Despite these setbacks, the pandemic has not affected the prevailing trends identified in the happier economic times of 2019 – the growth in healthcare, life sciences, and tech-focused investments. With online and technology-based solutions increasingly prized as major businesses switch to home-working, and state-private partnerships working tirelessly to find palliative treatments and vaccines for Covid, it is unsurprising that private equity and venture capital investors alike have sought to acquire these increasingly valued assets, keeping transactional partners busy even as planned deals elsewhere are shelved or abandoned entirely. Venture capital funds in particular have remained active, with tech-focused firms reporting significantly increased new client demand and workloads.
Stephen Rosen, head of private equity in Cooley’s London office, notes: ‘I would expect PE interest in tech investing (and raising of funds specifically targeting tech) to increase even further. We are already seeing increased willingness from PE investors to consider deals on an annual recurring revenue basis; Tech verticals set to capitalise on the macroeconomic trends resulting from Covid (more remote working, less travel, etc.) look particularly well placed.’
Although initial optimism about a return to normality in Q4 faded given the resurgence of the virus this winter, practitioners anticipate transactional work will continue, with a vaccine and hopeful re-opening of economies due either late in Q1 or early in Q2 2021, funds are expected to retrain their eye on long-term targets, with valuations more to their tastes.
Rosen believes the way deals are done has changed, for the better: ‘Investors, their advisors, and finance providers have now become entirely comfortable originating, negotiating, and executing deals in a remote working environment, which has not ultimately proved as logistically challenging as one might have initially assumed. If anything, transactions, where there is a collective will to move with pace, are closing quicker than ever.’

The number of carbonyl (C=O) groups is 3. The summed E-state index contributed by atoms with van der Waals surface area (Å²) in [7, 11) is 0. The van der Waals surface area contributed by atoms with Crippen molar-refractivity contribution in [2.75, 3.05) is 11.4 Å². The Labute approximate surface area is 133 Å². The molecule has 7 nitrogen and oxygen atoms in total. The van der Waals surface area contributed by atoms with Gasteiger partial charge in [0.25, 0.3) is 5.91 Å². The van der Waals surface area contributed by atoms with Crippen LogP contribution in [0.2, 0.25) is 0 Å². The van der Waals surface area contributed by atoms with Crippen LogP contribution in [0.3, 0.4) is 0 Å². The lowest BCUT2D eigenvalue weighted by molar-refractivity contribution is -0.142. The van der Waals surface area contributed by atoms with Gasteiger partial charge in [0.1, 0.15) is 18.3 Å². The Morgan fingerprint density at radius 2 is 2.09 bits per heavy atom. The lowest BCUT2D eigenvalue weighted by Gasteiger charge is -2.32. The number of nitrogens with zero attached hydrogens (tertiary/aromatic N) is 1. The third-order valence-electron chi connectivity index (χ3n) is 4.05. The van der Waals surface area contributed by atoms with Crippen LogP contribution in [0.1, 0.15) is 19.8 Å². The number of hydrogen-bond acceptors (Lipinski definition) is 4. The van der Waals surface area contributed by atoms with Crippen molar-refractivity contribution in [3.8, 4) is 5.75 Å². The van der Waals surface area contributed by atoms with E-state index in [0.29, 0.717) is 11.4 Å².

Additionally, lawyers have been kept busy by non-buyout deals, including debt-backed transactions and Covid-inspired portfolio mergers and consolidations. Private M&A, GP-led restructurings, and secondaries have also continued apace, reflecting a sector adapting effectively to unusual times.
“Companies are going to need capital injections to facilitate these growth projections, for example, to release new products and address any issues in their supply chain,’ argues Danks. ‘This has in turn driven a need for portfolio companies to do bolt-on acquisitions. PE funds may also look at part-funding a deal via a founder’s roll over investment. This is about securing growth capital, but without a majority control position which a full buy-out brings.’
Danks also suggests that ESG as an investment strategy has been bolstered by the events of the pandemic, both for reasons of governance and stability: ‘There is increasing recognition that high ESG scoring companies are viable and often better vehicles for investment. They often have better governance and investors look keenly at integrating investments like this into their sustainability objectives.’
This is echoed by Rosen: ‘We are starting to see funds recognise the dual benefit that ESG investing can bring. Improving financial returns coupled with impactful socio-economic investments are increasingly important criteria for LP’s considering their PE allocation.’
A sector often associated with opportunistic behaviour in times of strife, private equity funds and their legal counsel are instead taking a long-term view, continuing existing strategies while also seeking to protect earlier investments and access newly-crucial sectors of the market along the way.